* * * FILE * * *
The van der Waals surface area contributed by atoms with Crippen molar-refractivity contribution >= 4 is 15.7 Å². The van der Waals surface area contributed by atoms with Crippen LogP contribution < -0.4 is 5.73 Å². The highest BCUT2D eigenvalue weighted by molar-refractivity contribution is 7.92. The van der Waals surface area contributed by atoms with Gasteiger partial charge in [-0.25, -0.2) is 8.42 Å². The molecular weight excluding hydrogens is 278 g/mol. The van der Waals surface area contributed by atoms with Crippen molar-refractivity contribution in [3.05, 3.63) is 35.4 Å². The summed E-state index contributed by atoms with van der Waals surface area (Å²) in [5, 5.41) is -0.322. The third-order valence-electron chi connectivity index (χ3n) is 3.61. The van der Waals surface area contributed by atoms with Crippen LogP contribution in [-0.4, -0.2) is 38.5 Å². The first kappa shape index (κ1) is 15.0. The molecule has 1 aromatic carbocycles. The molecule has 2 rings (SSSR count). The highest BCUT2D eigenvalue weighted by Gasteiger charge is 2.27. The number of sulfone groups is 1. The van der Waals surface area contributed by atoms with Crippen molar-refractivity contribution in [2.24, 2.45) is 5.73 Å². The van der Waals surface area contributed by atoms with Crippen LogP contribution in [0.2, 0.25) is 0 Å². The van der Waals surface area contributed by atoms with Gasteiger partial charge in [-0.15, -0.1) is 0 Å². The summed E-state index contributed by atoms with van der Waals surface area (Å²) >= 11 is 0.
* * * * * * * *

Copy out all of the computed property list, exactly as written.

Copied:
The van der Waals surface area contributed by atoms with Crippen molar-refractivity contribution >= 4 is 15.7 Å². The van der Waals surface area contributed by atoms with Crippen LogP contribution < -0.4 is 5.73 Å². The highest BCUT2D eigenvalue weighted by molar-refractivity contribution is 7.92. The van der Waals surface area contributed by atoms with Gasteiger partial charge in [-0.25, -0.2) is 8.42 Å². The molecular weight excluding hydrogens is 278 g/mol. The van der Waals surface area contributed by atoms with Crippen molar-refractivity contribution in [3.05, 3.63) is 35.4 Å². The summed E-state index contributed by atoms with van der Waals surface area (Å²) in [5, 5.41) is -0.322. The third-order valence-electron chi connectivity index (χ3n) is 3.61. The van der Waals surface area contributed by atoms with Crippen LogP contribution in [-0.4, -0.2) is 38.5 Å². The first kappa shape index (κ1) is 15.0. The molecule has 1 aromatic carbocycles. The molecule has 2 rings (SSSR count). The highest BCUT2D eigenvalue weighted by Gasteiger charge is 2.27. The number of sulfone groups is 1. The van der Waals surface area contributed by atoms with Crippen molar-refractivity contribution in [2.24, 2.45) is 5.73 Å². The van der Waals surface area contributed by atoms with Crippen LogP contribution in [0.2, 0.25) is 0 Å². The van der Waals surface area contributed by atoms with Gasteiger partial charge in [-0.15, -0.1) is 0 Å². The summed E-state index contributed by atoms with van der Waals surface area (Å²) >= 11 is 0.